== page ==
Tag Archives: awareness

Depression Awareness Week – 2015

My wife suffers from Persistent Depressive Disorder (Dysthymia) and does not work.  We appealed a decision to move her into the ESA Work-Related Activity Group in 2013, and that appeal was successful.  This is the e-mail Greté wrote, and rather than writing some long blog posts about Greté’s illness, I’m posting this to give you an idea of what she battles with daily.  Tomorrow, I’ll post a letter I wrote (but then never sent) to my local MP.  I’ll explain why I never sent it in that post.

Again for clarity, this letter is from and about Greté.

Dear Sir / Madam,

On the 6th November 2013 I (Greté) was placed into the ESA Work-Related Activity Group. I am writing to you, to formally ask you to look at the decision again.

I do not believe enough consideration has been given to my mental health and how both looking for work and then trying to hold down a job will affect me.

I tried to answer the questions in the questionnaire honestly, but feel they have not been reviewed fully in context. For example, I would not be able to attend job interviews on my own, and would be unlikely to be able to attend my first day at any new job on my own either. Which prospective employer is prepared to let me attend my first day at work with my husband or someone else I trust so that I don’t have a panic attack? Which employer would let me attend with someone for the first 2 or 3 months until I built up enough confidence and trust in the place of work and the people present so that I could go on my own? Who could even spare the time to attend with me in that situation? That is the reality of my mental health. Can I go to the local Tesco on my own? Yes, because I have been there literally hundreds of times before with my husband. Could I go to a shop I have never been in before? No, and if I were made to it is likely I would suffer a panic attack before I even made it in through the door.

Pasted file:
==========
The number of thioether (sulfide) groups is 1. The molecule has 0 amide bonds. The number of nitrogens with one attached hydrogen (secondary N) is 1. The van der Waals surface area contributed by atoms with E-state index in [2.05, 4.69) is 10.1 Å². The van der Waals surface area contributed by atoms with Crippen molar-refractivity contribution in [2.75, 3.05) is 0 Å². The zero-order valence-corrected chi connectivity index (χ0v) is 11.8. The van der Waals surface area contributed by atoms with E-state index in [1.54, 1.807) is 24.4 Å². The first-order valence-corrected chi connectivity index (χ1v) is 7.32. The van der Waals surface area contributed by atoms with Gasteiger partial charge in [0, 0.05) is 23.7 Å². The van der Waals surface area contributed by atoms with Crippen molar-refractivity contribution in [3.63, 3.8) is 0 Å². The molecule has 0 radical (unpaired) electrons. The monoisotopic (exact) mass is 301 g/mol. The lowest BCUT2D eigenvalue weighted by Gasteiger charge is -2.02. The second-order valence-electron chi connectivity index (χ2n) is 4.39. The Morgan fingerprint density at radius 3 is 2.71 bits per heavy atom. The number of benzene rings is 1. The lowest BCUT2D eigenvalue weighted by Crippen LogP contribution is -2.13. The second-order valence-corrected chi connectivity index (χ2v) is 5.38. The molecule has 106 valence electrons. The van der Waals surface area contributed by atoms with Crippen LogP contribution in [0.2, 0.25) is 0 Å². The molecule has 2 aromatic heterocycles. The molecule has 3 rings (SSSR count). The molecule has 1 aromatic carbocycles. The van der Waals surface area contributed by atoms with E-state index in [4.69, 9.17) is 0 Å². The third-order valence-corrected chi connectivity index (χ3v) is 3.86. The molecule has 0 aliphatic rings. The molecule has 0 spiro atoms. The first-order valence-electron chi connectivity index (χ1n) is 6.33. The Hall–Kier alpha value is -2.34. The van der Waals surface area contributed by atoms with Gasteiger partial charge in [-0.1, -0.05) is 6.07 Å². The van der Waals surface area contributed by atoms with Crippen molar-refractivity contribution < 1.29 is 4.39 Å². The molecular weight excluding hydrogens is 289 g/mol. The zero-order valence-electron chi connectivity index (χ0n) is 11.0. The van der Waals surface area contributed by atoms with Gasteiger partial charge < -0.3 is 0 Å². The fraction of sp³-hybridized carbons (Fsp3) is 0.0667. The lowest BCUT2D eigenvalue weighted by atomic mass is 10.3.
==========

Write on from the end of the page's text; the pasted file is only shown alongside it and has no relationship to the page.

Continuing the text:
My conditions (dysthymia, panic disorder, agoraphobia) are not cured. I am not well. I suffer from those conditions every day. At best, I manage my surroundings to try and contain the symptoms and ensure I don’t dip into a double depression. I thought that the work-related activity group would include support and counselling to enable me to begin to move towards the process of looking for work. However, in discussion with the Job Centre Plus staff (I attended the interview with my husband) it is clear that level of support does not exist. At best, the process would help me looking for work, but looking for work is not and has never been the issue. As it happens, I had a panic attack during that interview, despite the presence of my husband, and only his presence stopped me leaving the building. Instead, I just sat and cried uncontrollably throughout the whole interview.

The issue with the mental illness that I suffer with daily is that I can not deal with change, stress or pressure, and under those situations I am likely to have a panic attack and essentially ‘run out’ of the workplace. Perhaps, through some miracle, that would be tolerated once or twice, but it would lead to difficult conversations with the company, and those conversations in their own right would lead to more stress and anxiety.

Ultimately these situations would inevitably lead to further depression, self harm and potentially suicidal thoughts. I know this, because it is exactly what happened the last time I tried working in the late 1990’s. I ran out of the work place after suffering a panic attack on my first day, and the following months were some of the deepest depression I have ever suffered, including suicidal thoughts, which led to referral to a psychiatrist.

Although my condition is now fully diagnosed and managed day to day with medication, that only allows me to operate literally day to day. The pressure of work, interview rejection, deadlines, change, and social interaction would inevitably cause the symptoms of my ever present illness to flare up.

The mere thought terrifies me. The whole process of engagement from the ESA terrifies me. In the last month, my desire to self harm has never been stronger and it is only the safety of my own home and family that has helped me rein those feelings in.

I urge you to reconsider my case and place me in the Support Group.